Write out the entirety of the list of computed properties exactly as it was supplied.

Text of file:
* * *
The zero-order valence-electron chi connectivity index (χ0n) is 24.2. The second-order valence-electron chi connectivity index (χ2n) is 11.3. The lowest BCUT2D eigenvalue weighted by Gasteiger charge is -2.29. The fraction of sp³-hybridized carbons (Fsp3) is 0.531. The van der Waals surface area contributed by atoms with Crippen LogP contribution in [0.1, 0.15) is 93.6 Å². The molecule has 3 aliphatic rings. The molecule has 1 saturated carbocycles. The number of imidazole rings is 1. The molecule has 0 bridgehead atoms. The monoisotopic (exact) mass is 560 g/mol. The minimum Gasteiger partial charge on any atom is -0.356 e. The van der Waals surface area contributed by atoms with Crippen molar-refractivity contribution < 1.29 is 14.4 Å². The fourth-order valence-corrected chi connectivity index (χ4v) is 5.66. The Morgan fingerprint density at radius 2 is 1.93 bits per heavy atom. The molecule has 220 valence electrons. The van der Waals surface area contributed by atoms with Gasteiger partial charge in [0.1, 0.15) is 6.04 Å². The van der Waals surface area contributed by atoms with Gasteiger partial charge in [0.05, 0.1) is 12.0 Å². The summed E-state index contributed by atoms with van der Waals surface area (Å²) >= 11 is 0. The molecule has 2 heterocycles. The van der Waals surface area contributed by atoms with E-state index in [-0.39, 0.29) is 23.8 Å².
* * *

The zero-order valence-electron chi connectivity index (χ0n) is 24.2. The second-order valence-electron chi connectivity index (χ2n) is 11.3. The lowest BCUT2D eigenvalue weighted by Gasteiger charge is -2.29. The fraction of sp³-hybridized carbons (Fsp3) is 0.531. The van der Waals surface area contributed by atoms with Crippen LogP contribution in [0.1, 0.15) is 93.6 Å². The molecule has 3 aliphatic rings. The molecule has 1 saturated carbocycles. The number of imidazole rings is 1. The molecule has 0 bridgehead atoms. The monoisotopic (exact) mass is 560 g/mol. The minimum Gasteiger partial charge on any atom is -0.356 e. The van der Waals surface area contributed by atoms with Crippen molar-refractivity contribution < 1.29 is 14.4 Å². The fourth-order valence-corrected chi connectivity index (χ4v) is 5.66. The Morgan fingerprint density at radius 2 is 1.93 bits per heavy atom. The molecule has 220 valence electrons. The van der Waals surface area contributed by atoms with Gasteiger partial charge in [0.1, 0.15) is 6.04 Å². The van der Waals surface area contributed by atoms with Gasteiger partial charge in [0.05, 0.1) is 12.0 Å². The summed E-state index contributed by atoms with van der Waals surface area (Å²) >= 11 is 0. The molecule has 2 heterocycles. The van der Waals surface area contributed by atoms with E-state index in [-0.39, 0.29) is 23.8 Å².